When Adam Lanza stormed into the Sandy Hook Elementary School in Newtown, Conn., on Dec. 14, 2012, opening fire on schoolchildren and sending kindergartners scrambling into closets for protection, American news outlets immediately began asking the desperate question, “Why?”
What made Lanza into a school shooter and mass murderer? Was it his family background, his reported autism, his political viewpoints, even his time spent in homeschooling?
Thoroughly profiling the perpetrator has become the first response of the American media in every shocking crime from Sandy Hook to the Boston Marathon bombing and more.
But almost one year to the date after the Sandy Hook shooting, on Dec. 13, 2013, at the Arapahoe High School in Centennial, Colo., another school shooter opened fire, and this time, the gunman’s background was all too quickly swept under the rug.
Most notoriously, the Denver Post discovered in its profiling of shooter Karl Halverson Pierson that fellow students described the 18-year-old gunman as “a very opinionated socialist.” Yet by the next day, the Post’s editors had scrubbed the word “socialist” from the article, replacing it with merely “very opinionated.”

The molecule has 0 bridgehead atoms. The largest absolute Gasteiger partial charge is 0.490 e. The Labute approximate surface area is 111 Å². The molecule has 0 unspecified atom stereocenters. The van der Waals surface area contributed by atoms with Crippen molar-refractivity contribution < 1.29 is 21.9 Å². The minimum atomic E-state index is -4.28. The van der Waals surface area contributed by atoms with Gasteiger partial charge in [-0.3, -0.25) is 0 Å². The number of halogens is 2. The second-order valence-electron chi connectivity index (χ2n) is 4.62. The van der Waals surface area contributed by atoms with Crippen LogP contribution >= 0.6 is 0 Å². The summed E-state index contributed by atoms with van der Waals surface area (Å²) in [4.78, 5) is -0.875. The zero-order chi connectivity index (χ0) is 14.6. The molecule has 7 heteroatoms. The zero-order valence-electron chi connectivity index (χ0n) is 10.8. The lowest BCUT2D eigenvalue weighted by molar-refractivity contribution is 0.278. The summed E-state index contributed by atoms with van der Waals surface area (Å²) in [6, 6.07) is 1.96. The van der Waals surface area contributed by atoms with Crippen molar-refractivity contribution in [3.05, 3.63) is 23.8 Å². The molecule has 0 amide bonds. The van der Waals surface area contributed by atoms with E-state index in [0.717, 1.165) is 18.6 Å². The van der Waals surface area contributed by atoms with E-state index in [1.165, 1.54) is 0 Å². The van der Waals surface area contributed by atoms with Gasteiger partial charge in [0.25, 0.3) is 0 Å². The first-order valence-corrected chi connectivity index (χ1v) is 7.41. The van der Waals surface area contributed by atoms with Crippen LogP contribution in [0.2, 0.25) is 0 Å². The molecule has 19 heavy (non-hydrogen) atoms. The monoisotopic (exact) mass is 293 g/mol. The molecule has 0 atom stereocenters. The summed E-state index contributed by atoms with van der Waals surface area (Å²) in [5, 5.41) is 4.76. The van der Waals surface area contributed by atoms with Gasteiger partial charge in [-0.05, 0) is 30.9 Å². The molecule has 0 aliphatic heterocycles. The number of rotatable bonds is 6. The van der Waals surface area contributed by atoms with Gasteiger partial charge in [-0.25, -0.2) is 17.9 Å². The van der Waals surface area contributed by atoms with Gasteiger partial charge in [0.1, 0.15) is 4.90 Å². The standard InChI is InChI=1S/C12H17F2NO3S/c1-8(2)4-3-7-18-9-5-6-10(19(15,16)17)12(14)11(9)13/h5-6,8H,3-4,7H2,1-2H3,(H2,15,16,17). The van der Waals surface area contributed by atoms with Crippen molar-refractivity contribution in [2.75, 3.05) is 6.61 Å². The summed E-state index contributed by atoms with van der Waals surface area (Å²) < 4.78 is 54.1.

In fact, the first words the article uses to describe Pierson are “outspoken about politics, was a gifted debater and might have been bullied for his beliefs … a dedicated, bright student from a religious family that attends Bible study meetings.”
Gone from the Post article was the “socialist” reference, and only much later in the article do readers learn of Pierson’s politics, when the Post reports Pierson mocked Republicans on Facebook, writing, “You Republicans are so cute,” and posting an image that reads: “The Republican Party: Health Care: Let ’em Die, Climate Change: Let ’em Die, Gun Violence: Let ’em Die, Women’s Rights: Let ’em Die, More War: Let ’em Die. Is this really the side you want to be on?”